• 21 years old before the general election
  • A three-year resident of Tennessee before the general election
  • A county resident for 1 year prior to the general election
  • A qualified voter
  • The following situations would eliminate a candidate from qualifying for office:
    • Those who have been convicted of offering or giving a bribe, or of larceny, or any other offense declared infamous by law, unless restored to citizenship in the mode pointed out by law;
    • Those against whom there is a judgment unpaid for any moneys received by them, in any official capacity, due to the United States, to this state, or any county thereof;
    • Those who are defaulters to the treasury at the time of the election, and the election of any such person shall be void;
    • Soldiers, seamen, marines, or airmen in the regular army or navy or air force of the United States; and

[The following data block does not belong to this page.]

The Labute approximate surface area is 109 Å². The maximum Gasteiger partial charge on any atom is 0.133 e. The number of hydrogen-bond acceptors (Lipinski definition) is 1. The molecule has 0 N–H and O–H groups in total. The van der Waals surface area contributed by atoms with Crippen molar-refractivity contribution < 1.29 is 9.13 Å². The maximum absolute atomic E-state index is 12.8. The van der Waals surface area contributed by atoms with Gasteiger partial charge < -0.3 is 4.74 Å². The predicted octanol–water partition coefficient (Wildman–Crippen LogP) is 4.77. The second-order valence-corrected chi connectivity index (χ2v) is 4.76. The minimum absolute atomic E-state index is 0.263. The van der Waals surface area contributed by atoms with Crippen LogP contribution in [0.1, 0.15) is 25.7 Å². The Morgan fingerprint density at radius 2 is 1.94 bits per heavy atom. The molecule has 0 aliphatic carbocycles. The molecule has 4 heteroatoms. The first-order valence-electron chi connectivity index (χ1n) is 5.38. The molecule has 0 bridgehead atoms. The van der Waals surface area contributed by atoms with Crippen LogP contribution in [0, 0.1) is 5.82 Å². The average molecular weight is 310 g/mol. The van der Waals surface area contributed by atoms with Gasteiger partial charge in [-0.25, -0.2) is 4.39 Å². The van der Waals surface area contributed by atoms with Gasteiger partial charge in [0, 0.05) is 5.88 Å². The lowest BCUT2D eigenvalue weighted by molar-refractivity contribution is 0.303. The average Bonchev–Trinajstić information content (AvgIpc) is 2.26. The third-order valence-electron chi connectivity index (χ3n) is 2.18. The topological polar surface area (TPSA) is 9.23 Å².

• Members of congress, and persons holding any office of profit or trust under any foreign power, other state of the union, or under the United States.


See also: How vacancies are filled in state legislatures
How Vacancies are filled in State Legislatures
NevadaMassachusettsColoradoNew MexicoWyomingArizonaMontanaCaliforniaOregonWashingtonIdahoTexasOklahomaKansasNebraskaSouth DakotaNorth DakotaMinnesotaIowaMissouriArkansasLouisianaMississippiAlabamaGeorgiaFloridaSouth CarolinaIllinoisWisconsinTennesseeNorth CarolinaIndianaOhioKentuckyPennsylvaniaNew JerseyNew YorkVermontVermontNew HampshireMaineWest VirginiaVirginiaMarylandMarylandConnecticutConnecticutDelawareDelawareRhode IslandRhode IslandMassachusettsNew HampshireMichiganMichiganAlaskaVacancy fulfillment map.png

In Tennessee, there are two ways a vacancy can be filled in the House. When twelve months or more remain in a unfilled term, a special election must be held within the allowable time frame set by law. If less than twelve months remain in a term, members of the State House must vote on a replacement[11].


See also: Redistricting in Tennessee

The state's redistricting process is handled by the General Assembly, with the Governor wielding veto power.

2010 census

Tennessee received its local census data on March 16, 2011.[12] The state's population rose 11.5 percent to 6,346,105.[13]